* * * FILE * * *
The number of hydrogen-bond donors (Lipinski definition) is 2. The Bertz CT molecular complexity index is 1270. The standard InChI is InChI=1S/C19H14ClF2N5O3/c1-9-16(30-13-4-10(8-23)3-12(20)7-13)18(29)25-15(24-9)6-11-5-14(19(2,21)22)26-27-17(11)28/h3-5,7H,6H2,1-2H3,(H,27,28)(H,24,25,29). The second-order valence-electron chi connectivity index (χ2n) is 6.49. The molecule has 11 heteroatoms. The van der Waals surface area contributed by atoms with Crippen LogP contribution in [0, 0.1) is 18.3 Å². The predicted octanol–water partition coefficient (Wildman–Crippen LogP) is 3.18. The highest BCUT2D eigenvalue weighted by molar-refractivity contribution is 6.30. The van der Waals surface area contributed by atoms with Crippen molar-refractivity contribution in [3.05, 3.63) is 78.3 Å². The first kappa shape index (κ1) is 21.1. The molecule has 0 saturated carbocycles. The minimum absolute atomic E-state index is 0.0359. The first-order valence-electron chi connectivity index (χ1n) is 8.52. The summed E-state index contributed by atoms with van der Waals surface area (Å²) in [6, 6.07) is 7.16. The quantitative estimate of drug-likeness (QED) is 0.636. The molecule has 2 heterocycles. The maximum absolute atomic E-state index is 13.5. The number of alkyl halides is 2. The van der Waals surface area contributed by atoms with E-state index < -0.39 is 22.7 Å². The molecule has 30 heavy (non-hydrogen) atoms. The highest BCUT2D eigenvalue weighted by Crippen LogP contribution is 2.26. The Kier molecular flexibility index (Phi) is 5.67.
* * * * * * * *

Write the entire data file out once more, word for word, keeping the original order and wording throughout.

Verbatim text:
The number of hydrogen-bond donors (Lipinski definition) is 2. The Bertz CT molecular complexity index is 1270. The standard InChI is InChI=1S/C19H14ClF2N5O3/c1-9-16(30-13-4-10(8-23)3-12(20)7-13)18(29)25-15(24-9)6-11-5-14(19(2,21)22)26-27-17(11)28/h3-5,7H,6H2,1-2H3,(H,27,28)(H,24,25,29). The second-order valence-electron chi connectivity index (χ2n) is 6.49. The molecule has 11 heteroatoms. The van der Waals surface area contributed by atoms with Crippen LogP contribution in [0, 0.1) is 18.3 Å². The predicted octanol–water partition coefficient (Wildman–Crippen LogP) is 3.18. The highest BCUT2D eigenvalue weighted by molar-refractivity contribution is 6.30. The van der Waals surface area contributed by atoms with Crippen molar-refractivity contribution in [3.05, 3.63) is 78.3 Å². The first kappa shape index (κ1) is 21.1. The molecule has 0 saturated carbocycles. The minimum absolute atomic E-state index is 0.0359. The first-order valence-electron chi connectivity index (χ1n) is 8.52. The summed E-state index contributed by atoms with van der Waals surface area (Å²) in [6, 6.07) is 7.16. The quantitative estimate of drug-likeness (QED) is 0.636. The molecule has 2 heterocycles. The maximum absolute atomic E-state index is 13.5. The number of alkyl halides is 2. The van der Waals surface area contributed by atoms with E-state index < -0.39 is 22.7 Å². The molecule has 30 heavy (non-hydrogen) atoms. The highest BCUT2D eigenvalue weighted by Crippen LogP contribution is 2.26. The Kier molecular flexibility index (Phi) is 5.67.